CP Water Germination Experiment
Phase 1 tropical & subtropical species, mostly Drosera
When I decided to restart my CP collection I had some seeds stored in my refrigerator for up to 17 years. Some were from the ICPS seedbank and some were from my old collection in the mid to late 1990s. I had over two dozen species and varieties. I had little or no hope that any of those seeds were still viable and I didn't want to waste growing space and resources on a futile effort. So I decided to try an experiment. Put the seeds in test tubes half filled with distilled water and see what happens. In addition to the ancient seeds, I also purchased some new seed and tried to germinate them the same way. Here are the results so far.
Species, source, age, days to germination, and notes, sorted by days to germination
Drosera regia, Bulgarian nursery, fresh seed, 9 days, note 00
Drosera regia, ICPS seedbank, fresh seed, 10 days, note 01
Pinguicula moranensis “Caudata”, ICPS, 1999 +/-, 10 days
Drosera finlaysoniana, ICPS, fresh seed, 11 days
Drosera tokaiensis, ICPS, fresh seed, 11 days
Drosera aliciae sessifolia mix, ICPS 1999 +/-, 12 days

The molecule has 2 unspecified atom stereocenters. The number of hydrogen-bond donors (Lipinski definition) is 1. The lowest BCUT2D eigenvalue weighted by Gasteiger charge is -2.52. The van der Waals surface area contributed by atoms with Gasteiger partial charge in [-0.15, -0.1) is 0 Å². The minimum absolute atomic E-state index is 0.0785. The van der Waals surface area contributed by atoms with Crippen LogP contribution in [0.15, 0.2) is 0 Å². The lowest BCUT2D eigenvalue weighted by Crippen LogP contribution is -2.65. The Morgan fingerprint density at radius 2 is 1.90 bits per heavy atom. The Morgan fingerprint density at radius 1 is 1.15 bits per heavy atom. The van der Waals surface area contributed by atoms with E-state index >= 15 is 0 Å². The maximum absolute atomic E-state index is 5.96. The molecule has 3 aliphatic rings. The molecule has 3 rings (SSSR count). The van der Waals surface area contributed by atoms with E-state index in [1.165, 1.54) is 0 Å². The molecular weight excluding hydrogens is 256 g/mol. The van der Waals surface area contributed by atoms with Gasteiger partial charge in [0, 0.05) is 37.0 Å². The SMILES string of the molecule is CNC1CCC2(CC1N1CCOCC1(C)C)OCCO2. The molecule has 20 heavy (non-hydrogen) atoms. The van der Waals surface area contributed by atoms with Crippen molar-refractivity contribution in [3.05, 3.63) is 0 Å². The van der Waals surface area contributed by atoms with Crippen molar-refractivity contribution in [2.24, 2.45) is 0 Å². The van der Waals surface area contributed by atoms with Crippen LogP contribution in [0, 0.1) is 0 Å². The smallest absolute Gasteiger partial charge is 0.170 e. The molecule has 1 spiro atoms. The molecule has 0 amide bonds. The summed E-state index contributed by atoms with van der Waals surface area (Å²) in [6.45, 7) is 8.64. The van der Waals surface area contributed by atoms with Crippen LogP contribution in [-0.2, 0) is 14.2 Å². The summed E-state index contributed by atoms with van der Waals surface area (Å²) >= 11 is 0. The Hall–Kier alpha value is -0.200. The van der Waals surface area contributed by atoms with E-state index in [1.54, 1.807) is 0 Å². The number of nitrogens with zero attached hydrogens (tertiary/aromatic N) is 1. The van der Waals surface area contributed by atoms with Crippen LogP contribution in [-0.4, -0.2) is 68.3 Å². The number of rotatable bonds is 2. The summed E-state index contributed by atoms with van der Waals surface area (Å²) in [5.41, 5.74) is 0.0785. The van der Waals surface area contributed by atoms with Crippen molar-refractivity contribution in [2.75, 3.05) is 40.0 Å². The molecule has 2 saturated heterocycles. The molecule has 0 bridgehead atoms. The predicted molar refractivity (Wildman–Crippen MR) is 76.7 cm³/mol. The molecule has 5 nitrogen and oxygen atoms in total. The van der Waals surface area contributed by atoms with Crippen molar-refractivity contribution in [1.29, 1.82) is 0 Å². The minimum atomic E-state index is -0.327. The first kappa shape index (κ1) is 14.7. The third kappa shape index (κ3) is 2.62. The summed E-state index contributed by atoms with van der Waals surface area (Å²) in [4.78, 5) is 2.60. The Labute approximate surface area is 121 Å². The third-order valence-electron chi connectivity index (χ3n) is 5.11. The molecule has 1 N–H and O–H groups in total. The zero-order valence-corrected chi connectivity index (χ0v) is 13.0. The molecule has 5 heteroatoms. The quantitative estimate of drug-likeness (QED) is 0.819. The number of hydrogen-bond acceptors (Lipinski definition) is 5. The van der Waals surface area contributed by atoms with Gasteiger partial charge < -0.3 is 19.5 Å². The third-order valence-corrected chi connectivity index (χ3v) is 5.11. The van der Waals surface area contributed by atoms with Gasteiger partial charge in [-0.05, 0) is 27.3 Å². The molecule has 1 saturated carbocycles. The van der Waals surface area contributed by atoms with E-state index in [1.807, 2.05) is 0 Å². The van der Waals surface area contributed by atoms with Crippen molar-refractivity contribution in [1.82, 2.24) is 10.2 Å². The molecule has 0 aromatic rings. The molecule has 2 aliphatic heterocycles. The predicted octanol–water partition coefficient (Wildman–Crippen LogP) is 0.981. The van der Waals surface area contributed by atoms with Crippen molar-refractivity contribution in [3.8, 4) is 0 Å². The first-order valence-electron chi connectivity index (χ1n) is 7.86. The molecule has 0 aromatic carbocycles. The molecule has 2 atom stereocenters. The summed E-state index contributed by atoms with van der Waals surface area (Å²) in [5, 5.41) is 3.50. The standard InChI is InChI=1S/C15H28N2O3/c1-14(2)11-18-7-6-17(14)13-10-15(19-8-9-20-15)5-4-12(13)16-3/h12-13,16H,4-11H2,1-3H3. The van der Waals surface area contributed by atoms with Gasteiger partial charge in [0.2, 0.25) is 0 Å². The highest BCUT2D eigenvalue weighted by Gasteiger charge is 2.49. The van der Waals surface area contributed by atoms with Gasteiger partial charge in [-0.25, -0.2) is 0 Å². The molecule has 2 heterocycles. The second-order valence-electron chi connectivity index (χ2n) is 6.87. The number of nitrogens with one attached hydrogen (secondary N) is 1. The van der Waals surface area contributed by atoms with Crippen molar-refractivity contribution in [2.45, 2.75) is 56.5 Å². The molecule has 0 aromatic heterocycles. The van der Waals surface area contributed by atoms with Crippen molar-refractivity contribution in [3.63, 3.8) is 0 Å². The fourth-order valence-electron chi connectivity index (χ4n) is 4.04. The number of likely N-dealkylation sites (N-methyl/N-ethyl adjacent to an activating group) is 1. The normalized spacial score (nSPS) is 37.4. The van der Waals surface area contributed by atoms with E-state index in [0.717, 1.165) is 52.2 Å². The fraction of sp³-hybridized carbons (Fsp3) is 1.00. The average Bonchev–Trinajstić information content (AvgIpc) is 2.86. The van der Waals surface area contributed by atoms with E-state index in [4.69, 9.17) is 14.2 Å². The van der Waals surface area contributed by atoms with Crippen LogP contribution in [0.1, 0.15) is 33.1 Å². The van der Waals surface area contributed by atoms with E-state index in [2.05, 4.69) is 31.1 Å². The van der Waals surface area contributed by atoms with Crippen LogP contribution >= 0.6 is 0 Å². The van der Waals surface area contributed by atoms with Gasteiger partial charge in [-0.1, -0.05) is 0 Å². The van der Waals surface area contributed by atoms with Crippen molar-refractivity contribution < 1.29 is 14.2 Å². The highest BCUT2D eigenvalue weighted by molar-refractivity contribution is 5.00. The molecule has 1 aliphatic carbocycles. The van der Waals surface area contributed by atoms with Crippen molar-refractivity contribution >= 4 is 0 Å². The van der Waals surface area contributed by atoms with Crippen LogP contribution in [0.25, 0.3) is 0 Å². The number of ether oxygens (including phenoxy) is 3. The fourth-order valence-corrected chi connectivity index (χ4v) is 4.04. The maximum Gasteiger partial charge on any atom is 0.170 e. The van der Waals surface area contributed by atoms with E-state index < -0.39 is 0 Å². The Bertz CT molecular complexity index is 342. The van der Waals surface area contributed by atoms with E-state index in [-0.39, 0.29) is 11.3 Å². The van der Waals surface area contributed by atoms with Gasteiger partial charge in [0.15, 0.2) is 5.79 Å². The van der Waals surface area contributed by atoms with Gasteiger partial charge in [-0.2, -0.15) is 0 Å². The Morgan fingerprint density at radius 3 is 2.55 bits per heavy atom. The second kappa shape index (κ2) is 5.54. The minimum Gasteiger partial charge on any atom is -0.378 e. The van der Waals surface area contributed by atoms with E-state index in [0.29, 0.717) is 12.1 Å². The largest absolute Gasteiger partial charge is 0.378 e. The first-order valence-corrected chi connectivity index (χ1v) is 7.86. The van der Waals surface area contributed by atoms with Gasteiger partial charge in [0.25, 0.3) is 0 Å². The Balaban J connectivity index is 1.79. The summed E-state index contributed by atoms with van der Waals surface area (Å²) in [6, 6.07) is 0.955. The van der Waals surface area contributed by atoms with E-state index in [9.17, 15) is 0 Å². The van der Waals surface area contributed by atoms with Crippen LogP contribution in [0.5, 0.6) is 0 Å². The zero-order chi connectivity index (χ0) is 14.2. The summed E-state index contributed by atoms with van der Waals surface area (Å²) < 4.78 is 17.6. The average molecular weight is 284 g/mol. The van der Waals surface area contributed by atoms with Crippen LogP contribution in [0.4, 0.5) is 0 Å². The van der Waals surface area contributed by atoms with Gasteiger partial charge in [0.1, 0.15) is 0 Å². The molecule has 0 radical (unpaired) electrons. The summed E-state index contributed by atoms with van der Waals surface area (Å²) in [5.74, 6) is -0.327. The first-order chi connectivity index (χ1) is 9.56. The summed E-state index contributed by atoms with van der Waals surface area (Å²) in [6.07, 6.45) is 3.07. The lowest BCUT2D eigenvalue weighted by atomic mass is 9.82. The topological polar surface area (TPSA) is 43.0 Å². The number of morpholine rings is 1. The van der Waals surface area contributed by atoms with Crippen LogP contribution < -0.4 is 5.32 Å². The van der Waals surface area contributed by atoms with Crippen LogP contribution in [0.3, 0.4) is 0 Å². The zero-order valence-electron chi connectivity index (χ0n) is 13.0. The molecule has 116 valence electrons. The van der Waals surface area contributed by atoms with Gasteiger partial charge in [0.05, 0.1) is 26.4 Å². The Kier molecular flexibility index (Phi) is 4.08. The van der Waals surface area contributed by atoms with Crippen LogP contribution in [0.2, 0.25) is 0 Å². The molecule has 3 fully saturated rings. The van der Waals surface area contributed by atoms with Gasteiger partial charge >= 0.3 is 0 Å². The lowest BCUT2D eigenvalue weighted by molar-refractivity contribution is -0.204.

Drosera regia, UK nursery, 1999, 12 days, note 02
Drosera capensis “Wide Leaf”, German nursery, fresh seed, 12 days
Drosera capensis “Red”, ICPS, fresh seed, 13 days
Drosera capensis “Typical”, ICPS fresh seed, 13 days
Drosera burmannii “Queensland Bererwah”, ICPS, fresh seed, 14 days
Drosera capillaris, my old collection, 1999, 15 days
Drosera x snyderi (D. dielsiana x D. nidiformis), ICPS, 1999 +/-, 15 days
Drosera burmannii “Pillaga Red”, ICPS, fresh seed, 16 days
Drosera spatulata “Tamlin”, ICPS, fresh seed, 16 days
Drosera spatulata “Weedy Selection”, ICPS, 16 days
Drosera brevifolia, ICPS, 1999 +/-, 18 days
Drosera indica “Pink Flower” (D. finlaysoniana), ICPS, 1999 +/-, 18 days, note 03
Drosera capensis “Alba”, ICPS, 1999 +/-, 18 days
Drosera sp?, my old collection, 1999 +/-, 18 days, note 04
Drosera capensis “Red”, my old collection, 1999 +/-, 20 days, note 5
Drosera stenopetala, ICPS, 1999+/-, 54 days, note 06